My first kind of professional boat, and the most notable, is the Olympic rowing shells. This is old news that goes back to the early 80s. A gentleman by the name of Jackson Coughlan of Hudson Boat Works had taken lines, which is a visual description of a hull, off a German boat and Swiss boat, which at the time were the two fastest racing shells for doubles rowing in the world. I analyzed those lines. I worked back through the mathematics, and I could describe the performance of these two boats from the mathematics. The description I came up with was the same as what he had seen. Stability, initial stability, secondary stability, acceleration speed, tracking all these things; no turning in racing shells. What I saw in the mathematics agreed with what he saw in the water. You can’t have everything, so you have to decide what’s most important. He came out with a set of criteria for a Canadian boat. I worked back through the mathematics and came up with a hull shape that fit that description and Jack built it. At first no one liked it; it was kind of tippy. People would try it, but it just hung in the boathouses because people would try it and people didn’t like it. Eventually a crew was stuck for a boat and they had to use this Hudson that nobody liked and they went out and they won. It was finicky, but it was fast. Since then it’s brought back three Olympic medals over the years. I think it’s been tweaked and modified since. The basic boat is my design, but I can’t really call it my design now because it has been modified. But the basic boat is in Beijing. We’ll have dinner when Jack comes back and I’ll find out how the boat did. The Canadians use it and the Americans have a medal with it, too. I’m not sure what other countries use it. Silken Laumann and her sister Daniele used it, as did Marnie McBean and Kathleen Heddle. Marnie and I worked at the Ceeps together before she started rowing. I was a waiter and she was a busgirl. She was a great girl; lots of fun to work with. She originally got into rowing as an exercise thing and just was taken with it and took it to the Olympics. She’s an amazing girl. She didn’t know that I designed her boat until years later when Discovery TV did a thing. It kind of came full circle.
I’ve got three new designs this year. One’s an 18’ traditional looking canoe; it’s a pretty canoe. It has Ojibwa ends. It’s a very well performing canoe. The part of the boat that’s in the water I’d put up against anything on the market right now for all the different performance things. It has stability, tracking, turning, acceleration, top speed. The first one was launched a couple weeks ago up in Muskoka. The second boat is a rowing boat. It’s kind of an exercise/courting rowboat that you can take out by yourself for the exercise part of it. It’s 16’ long. It also has a passenger seat, so you can go out for a nice row along the shore with your mate and enjoy being on the water. I’m just finishing up the first one of those, and then it’s on its way to Cobourg. The third one I call The Little Tripper. It’s a 12.5’ open kayak, like a little canoe, but you use a double-bladed kayak paddle. You’re out in the open, so you’re out in the sun. You’ve got access to all your stuff, same as a canoe, but it’s light and fast like a kayak. So I’m trying to get the best of both worlds. The first one is nearly finished and I just got an order for a second one even though the first one has never been in the water. They are all based on boats I’ve done before, so I don’t expect any problems. I have to find a customer that will buy one of these boats before I even design it because I can’t afford to just do stuff on spec. I’ve been very lucky running into people at boat shows, and through word of mouth and past customers. I tell them what I want to do and they say, yeah, build me one. It’s a real show of faith on the customer’s part to buy an expensive little boat that’s never been in the water, but it’s happened over and over again. I’m very, very lucky that way.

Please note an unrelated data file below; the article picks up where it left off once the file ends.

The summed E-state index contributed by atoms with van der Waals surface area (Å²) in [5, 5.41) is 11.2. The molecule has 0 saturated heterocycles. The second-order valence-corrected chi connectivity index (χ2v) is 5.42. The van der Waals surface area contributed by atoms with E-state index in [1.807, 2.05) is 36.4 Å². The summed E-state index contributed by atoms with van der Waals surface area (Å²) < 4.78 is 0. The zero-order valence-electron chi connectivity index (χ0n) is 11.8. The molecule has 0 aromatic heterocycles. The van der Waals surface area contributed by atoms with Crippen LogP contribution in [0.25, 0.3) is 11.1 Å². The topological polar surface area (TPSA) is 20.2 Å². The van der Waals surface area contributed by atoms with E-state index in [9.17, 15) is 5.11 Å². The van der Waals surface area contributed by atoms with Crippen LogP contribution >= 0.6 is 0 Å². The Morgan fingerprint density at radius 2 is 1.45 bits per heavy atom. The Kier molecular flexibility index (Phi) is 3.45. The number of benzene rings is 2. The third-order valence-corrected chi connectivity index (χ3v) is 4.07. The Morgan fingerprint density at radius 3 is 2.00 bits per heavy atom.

I have a piece of property for sale in Grand Bend that will clear all debts and put me in a good financial footing. I’d like to take some molds off of some of my favourite designs and see if I can build a more inexpensive, semi-production boats that would be more available to more people not just those with lots of money. It’s a dream of mine to see more of my boats out there on the water and being used. I always say that the boat I’m working on today is the culmination of everything I’ve done before. What I learned designing the Olympic rowing shells goes into the rowing boats, canoes and kayaks that I do today. They just keep getting better, faster and better performing. This little business is not driven by money. It’s driven by just trying to build the best boats possible.